“Our house is filled with hate,” I choked out in sobbing gasps sitting on a dock with new friends. We were sharing stories at a writers’ retreat last weekend, and I meant to start with where I went to college and how I was a theatre major and when I met the love of my life in a coffee shop playing the guitar with his hat pulled low.
“Our house is filled with hate,” I said. There's too much trauma. We are not okay. I laugh-cried about the challenges of creating family out of brokenness and how I'm tiny shattered pieces and failing everyday. Teaching three kids from three different continents to be siblings feels beautiful one minute and freaking impossible the next.
After infertility and IVF and adoptions we’re supposed to take our children, go home, and live happily ever after. But happily takes work and ever after feels long. Turning strangers into siblings is harder than snapping together Legos, and most days they’d rather take their toys and go . . . anywhere else.
“We've ruined lives,” I said. “We have a counselor coming to the house to help because every day is hard, and my kids are destroying each other, and all I'm doing is making dinner and watching the destruction.” I can’t fix the hurt, and I feel helpless.
After I fell apart on the dock and let some of the pain leak out, we climbed back up to the house, and my new friend Allison stopped me just outside the door. “You are enough,” she said, as she pulled me into a hug that was more than a hug: it was a commissioning. She held me tightly and looked into my blotchy face and said you are enough.
This is what moms do for each other. We commission each other. We declare strength over one another as we raise these babies against unspeakable odds.
I needed her to tell me that.
The counselor came yesterday and my kids played in the yard as I shared all my fears and frustrations. And then as I stood in the kitchen and listened to my child spill hurts in the next room, I felt hope and a tenderness return to my heart that's been so numbed by the days that wear me down.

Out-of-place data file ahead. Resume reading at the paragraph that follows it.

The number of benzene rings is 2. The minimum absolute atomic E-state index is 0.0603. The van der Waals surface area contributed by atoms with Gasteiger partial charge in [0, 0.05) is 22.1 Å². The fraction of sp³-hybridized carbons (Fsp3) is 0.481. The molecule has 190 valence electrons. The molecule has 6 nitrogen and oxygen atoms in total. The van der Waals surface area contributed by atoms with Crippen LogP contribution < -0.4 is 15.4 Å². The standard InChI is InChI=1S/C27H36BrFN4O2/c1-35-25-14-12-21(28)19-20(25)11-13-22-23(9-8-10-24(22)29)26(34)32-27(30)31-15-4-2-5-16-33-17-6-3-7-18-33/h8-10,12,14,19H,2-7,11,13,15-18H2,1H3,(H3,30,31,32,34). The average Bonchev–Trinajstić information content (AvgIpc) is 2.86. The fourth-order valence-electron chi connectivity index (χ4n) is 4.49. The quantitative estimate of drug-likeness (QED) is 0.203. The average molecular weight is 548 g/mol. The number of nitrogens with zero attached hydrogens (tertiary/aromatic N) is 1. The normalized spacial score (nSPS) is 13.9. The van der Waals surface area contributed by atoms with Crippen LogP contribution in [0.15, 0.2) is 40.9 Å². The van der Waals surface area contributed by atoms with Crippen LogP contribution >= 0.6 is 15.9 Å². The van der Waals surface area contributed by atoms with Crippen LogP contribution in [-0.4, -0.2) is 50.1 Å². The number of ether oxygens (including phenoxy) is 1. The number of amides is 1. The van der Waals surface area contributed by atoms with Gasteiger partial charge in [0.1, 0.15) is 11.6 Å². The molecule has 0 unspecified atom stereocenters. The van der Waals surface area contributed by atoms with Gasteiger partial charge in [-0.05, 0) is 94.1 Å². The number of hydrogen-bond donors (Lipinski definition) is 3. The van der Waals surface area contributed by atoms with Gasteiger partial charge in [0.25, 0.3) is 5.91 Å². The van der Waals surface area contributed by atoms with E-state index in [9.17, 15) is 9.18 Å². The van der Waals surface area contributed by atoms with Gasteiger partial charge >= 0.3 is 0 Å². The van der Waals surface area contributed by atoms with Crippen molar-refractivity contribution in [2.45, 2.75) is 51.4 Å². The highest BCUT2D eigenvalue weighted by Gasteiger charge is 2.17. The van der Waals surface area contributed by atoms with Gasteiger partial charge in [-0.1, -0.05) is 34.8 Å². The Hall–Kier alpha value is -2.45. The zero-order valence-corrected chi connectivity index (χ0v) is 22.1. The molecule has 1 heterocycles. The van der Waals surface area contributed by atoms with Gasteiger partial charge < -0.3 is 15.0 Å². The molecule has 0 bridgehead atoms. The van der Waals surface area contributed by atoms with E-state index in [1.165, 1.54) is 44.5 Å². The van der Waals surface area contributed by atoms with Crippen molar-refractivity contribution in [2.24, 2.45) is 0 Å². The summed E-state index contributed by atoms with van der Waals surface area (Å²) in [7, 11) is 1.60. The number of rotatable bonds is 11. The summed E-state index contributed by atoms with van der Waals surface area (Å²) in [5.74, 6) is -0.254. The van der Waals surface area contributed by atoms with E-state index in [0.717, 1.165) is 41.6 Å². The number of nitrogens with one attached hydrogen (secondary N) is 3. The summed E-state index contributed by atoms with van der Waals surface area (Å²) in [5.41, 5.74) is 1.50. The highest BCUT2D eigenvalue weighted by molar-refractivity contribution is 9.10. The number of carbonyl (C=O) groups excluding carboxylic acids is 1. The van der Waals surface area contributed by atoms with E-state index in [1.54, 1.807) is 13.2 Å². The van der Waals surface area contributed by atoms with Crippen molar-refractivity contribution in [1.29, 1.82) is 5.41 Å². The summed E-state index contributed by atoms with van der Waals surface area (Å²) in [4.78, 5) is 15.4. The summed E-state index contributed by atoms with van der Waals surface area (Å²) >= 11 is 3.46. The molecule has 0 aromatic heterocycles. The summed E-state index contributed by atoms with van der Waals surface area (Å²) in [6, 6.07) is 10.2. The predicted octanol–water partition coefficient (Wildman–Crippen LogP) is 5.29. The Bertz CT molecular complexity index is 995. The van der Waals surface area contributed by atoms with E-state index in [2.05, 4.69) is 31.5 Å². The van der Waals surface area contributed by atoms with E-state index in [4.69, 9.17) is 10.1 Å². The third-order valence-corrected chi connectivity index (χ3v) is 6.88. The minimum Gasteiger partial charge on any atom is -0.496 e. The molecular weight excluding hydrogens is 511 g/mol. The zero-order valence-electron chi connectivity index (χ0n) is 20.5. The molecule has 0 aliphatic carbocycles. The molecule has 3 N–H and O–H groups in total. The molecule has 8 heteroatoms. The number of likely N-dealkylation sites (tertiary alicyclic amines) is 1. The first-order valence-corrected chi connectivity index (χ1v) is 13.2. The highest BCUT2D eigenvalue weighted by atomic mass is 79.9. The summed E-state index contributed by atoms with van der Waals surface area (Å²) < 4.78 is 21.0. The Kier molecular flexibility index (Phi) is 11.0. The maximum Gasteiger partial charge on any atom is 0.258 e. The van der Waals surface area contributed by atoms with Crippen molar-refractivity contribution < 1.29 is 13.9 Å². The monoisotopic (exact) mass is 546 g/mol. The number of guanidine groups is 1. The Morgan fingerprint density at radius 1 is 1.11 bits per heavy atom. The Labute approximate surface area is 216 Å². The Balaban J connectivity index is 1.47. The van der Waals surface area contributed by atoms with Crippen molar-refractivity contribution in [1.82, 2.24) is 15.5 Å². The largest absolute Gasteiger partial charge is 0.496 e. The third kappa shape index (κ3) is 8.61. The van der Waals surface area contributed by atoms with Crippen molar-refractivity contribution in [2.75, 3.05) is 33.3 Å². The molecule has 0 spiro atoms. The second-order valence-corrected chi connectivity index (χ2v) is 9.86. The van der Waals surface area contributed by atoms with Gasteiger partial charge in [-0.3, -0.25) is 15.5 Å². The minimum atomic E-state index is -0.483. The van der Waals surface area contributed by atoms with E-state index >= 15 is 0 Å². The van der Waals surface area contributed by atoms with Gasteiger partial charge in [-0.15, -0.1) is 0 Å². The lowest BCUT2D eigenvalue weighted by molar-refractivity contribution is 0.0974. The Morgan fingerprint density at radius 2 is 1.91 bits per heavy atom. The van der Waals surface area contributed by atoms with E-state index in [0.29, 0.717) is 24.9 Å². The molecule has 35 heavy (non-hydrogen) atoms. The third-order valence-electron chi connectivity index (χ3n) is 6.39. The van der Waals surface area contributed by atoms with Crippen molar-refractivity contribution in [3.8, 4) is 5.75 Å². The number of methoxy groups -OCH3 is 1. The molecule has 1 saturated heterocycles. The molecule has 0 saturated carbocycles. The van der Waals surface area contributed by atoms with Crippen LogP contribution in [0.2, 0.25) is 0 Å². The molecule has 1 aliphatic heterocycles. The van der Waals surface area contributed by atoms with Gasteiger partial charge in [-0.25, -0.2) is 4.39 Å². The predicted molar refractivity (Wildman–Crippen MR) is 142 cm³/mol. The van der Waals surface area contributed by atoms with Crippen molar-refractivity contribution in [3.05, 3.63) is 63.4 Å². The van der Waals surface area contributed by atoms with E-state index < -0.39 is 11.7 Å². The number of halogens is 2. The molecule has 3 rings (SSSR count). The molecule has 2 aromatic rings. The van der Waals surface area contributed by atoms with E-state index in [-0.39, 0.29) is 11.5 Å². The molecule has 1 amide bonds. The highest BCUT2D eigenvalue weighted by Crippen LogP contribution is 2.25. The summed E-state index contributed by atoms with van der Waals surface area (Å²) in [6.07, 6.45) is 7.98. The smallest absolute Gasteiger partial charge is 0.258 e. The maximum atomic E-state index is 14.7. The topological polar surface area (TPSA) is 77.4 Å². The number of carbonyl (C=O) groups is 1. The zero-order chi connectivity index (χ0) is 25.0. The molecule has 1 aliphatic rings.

- - - - - -
We signed the kids up for a Fun Run this morning. (I don't understand how "fun" and "run" can go together. Let's not go rhyming words willy nilly. Why not Shun Run?) We had to leave for the race at 7am, when it was still dark, and I did not have coffee. But I was motivated by the idea of making my kids get exercise, because someone told me exercise and family activities are important.
When we arrived I panicked because all the other parents were running, and I had it on good authority (my brain) that this was a KIDS ONLY race experience. I gestured to my Doc Martens and shrugged apologetically. "Of course I totally love running but, sadly, wore inappropriate footwear. Darn." The Race People warmed up the runners with Zumba, and my son stood there like "this is not really happening, and if I stand completely still I will disappear from this reality."
The runners took off, and I moseyed over to the finish line at a leisurely pace. The five-year-old beat the eleven-year-old by several minutes and the eight-year-old with my DNA shuffled in almost dead last, then asked me if his face was turning blue from lack of oxygen. The five-year-old has bragging rights for a year and the eleven year-old can't. even.
Fun Run, that's a wrap.
Okay, but seriously, what can motivate a five-year-old to beat an eleven-year-old? I think it was who she was running with. My friend Jenni ran next to her and spurred her on, saying, “Don’t give up! Let’s keep going!” And my little one kept moving when the older ones slowed to a walk and lagged behind.
We finish well when we run races together. (Clearly I’ve switched to metaphorical running at this point. I hope you get that. Me and my Doc Martens made for moseying aren’t running unless the zombies come for us.)
Creating Family is so hard. The journey to partners and kids is exhausting and then we find out the hard work has only just begun. I'm in the middle mile of the marathon, the part of the race when you think you won't make it and you're tired. And last weekend someone gave me a cup of water and screamed my name. “Melanie! Keep running! You are enough!”
Do you need to hear this, too? You are the right mom for these kids. You are enough.
I am right beside you spurring you on. You’ve got this. We will run the race together.
P.S. If you enjoyed this essay, don’t miss our podcast episode on Motherhood + Loneliness